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HEALTH

A SMOKE-FREE ZONE with NLP One year on since the smoking ban, people are still desperate to quit. If what you’re doing isn’t working... do something different! by Caitlin Collins

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he ban on smoking in public places in the UK came into effect on July 1st 2007 with, according to opinion polls, ‘three quarters of adults expressing their support’. Hefty legislation targets the ‘managers of premises’ rather than smokers themselves; ‘managers’ are threatened with a fine of £2500 for failing to prevent puffers from lighting up – rather like bullying the prefects to make the naughty kids behave. The result of this is that we’re seeing more smoking than ever because now it’s going on outside in the street! As well as harassing business proprietors, the Government is promoting NHS stop-smoking programmes primarily focused on drugs; the pharmaceutical companies have managed to brand their nicotine-replacement products, plus Zyban and Champix (whose list of side effects includes ‘suicide ideation’), as ‘medicines’. So complete is the seduction of the NHS by the drug companies that other more wholesome methods of helping people to stop smoking, such as NLP or hypnotherapy, barely get a look in.

your health, plus public opinion granting it honorary pariah status, combined with the current legislation making it so darned inconvenient (hands up who enjoys popping outside in the cold and rain for a ciggy), what interests me is that so many people continue to do it. I suspect they haven’t cottoned on to NLP as the best way to stop! Most people seem to favour one of two approaches to quitting: either the NHS route, or, for those understandably wary of that ‘suicide ideation’ enticingly proffered by the NHS, the gritted-teeth application of willpower. I’m convinced that neither of those two methods is the way to go: physical addiction is not the major issue the nicotinereplacement promoters would have us believe it to be, and unsupported willpower rarely lasts. Over the past 20 years, first as an acupuncturist and later as an NLP Trainer and personal development coach, I’ve had the privilege of helping many people to stop smoking. I’ve become fascinated by the way the impulse to smoke bobs up repeatedly despite all attempts to squash it – and despite its apparently insane self-destructiveness (hospital entrances are full of coughing patients trailing drip stands, shivering in their pyjamas and fluffy bunny slippers, puffing grimly towards their demise...).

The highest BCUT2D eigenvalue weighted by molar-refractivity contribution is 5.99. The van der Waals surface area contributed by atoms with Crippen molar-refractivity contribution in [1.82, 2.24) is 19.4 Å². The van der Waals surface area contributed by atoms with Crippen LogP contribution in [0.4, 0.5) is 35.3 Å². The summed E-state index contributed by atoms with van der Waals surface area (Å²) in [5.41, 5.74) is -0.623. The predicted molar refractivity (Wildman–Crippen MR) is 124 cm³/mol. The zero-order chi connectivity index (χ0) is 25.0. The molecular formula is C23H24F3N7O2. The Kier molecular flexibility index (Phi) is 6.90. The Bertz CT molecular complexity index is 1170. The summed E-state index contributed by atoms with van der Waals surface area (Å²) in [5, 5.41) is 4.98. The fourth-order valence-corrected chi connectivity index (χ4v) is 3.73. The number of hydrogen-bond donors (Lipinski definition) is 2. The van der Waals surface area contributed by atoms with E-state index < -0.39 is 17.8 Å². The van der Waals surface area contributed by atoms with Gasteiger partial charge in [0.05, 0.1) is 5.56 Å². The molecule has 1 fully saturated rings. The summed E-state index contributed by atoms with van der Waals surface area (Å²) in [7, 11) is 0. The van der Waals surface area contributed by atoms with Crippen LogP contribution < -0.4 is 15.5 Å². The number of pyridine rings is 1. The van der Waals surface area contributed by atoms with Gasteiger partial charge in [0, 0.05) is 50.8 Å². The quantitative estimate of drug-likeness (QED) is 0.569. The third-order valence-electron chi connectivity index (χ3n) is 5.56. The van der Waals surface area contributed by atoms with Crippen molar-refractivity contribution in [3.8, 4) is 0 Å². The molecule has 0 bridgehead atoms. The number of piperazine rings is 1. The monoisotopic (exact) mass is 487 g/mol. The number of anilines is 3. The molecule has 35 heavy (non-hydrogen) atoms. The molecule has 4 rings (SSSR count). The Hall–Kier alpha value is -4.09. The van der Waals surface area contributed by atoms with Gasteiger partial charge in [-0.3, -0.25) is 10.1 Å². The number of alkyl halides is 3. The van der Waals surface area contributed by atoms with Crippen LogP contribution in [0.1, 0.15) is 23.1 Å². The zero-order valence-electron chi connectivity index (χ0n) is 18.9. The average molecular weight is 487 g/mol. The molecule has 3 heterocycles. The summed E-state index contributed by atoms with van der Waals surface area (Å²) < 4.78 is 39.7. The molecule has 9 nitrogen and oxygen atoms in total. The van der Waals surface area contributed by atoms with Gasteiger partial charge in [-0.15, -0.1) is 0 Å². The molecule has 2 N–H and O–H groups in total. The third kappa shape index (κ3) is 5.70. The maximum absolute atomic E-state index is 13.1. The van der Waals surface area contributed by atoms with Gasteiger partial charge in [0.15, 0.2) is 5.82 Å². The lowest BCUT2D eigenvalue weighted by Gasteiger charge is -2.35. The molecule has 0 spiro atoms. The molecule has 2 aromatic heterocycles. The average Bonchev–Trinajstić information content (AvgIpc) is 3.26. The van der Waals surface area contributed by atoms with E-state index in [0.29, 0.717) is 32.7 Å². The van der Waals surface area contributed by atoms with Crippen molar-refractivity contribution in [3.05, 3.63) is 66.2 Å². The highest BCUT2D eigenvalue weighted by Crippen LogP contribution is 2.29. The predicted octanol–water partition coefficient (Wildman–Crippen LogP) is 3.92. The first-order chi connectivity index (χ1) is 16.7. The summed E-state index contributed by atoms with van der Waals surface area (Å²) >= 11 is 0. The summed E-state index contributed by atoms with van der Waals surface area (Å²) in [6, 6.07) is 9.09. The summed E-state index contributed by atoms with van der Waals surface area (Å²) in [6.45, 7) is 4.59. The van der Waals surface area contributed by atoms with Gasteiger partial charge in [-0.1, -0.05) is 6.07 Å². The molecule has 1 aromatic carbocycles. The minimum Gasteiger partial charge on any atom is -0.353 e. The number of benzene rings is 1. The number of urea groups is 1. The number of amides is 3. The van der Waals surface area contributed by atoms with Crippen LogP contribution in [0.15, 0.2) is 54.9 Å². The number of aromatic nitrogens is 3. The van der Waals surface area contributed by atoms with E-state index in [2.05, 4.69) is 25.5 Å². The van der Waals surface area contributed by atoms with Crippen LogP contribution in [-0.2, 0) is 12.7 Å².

Physical addiction is not the major issue the nicotinereplacement promoters would have us believe

PEOPLE ARE STILL SMOKING... Given the evidence that smoking ruins

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Summer 2008 - rapport

Many smokers have mixed feelings about quitting: they want to lose the disadvantages of smoking but don’t want to lose the benefits. And they are absolutely right to be concerned about this, because there are indeed benefits to smoking; no one would do it if there weren’t. There are coercive self-help methods that insult smokers and deny the benefits of smoking, but as well as being unkind and discourteous they are also dishonest. So, accepting for the moment the hypothesis that there are benefits to smoking, how can we lose the smoking, but keep the benefits it was providing? We can start by being attentive to what’s going on in the mind when the desire to smoke arises. A little introspection shows the mind to be a complicated process, changing all the time and made up of many parts; it’s not a single stable entity. Sometimes there’s a conflict between two or more parts of it, as reflected in everyday speech when somebody says: ‘Part of me wants to do this, but another part wants to do that, so I don’t know what to do!’ It’s reasonable to think that different parts of oneself would have one’s well-being at heart; however it’s only too obvious that they can have different ideas of how to go about achieving it. CONFLICT RESOLUTION One of the classical presuppositions of NLP suggests: ‘A positive intention underlies any behaviour.’ If we’re open to the interesting idea that there may be positive intentions underlying

Rapport Summer 2008  

Rapport issue 12, Summer 2008

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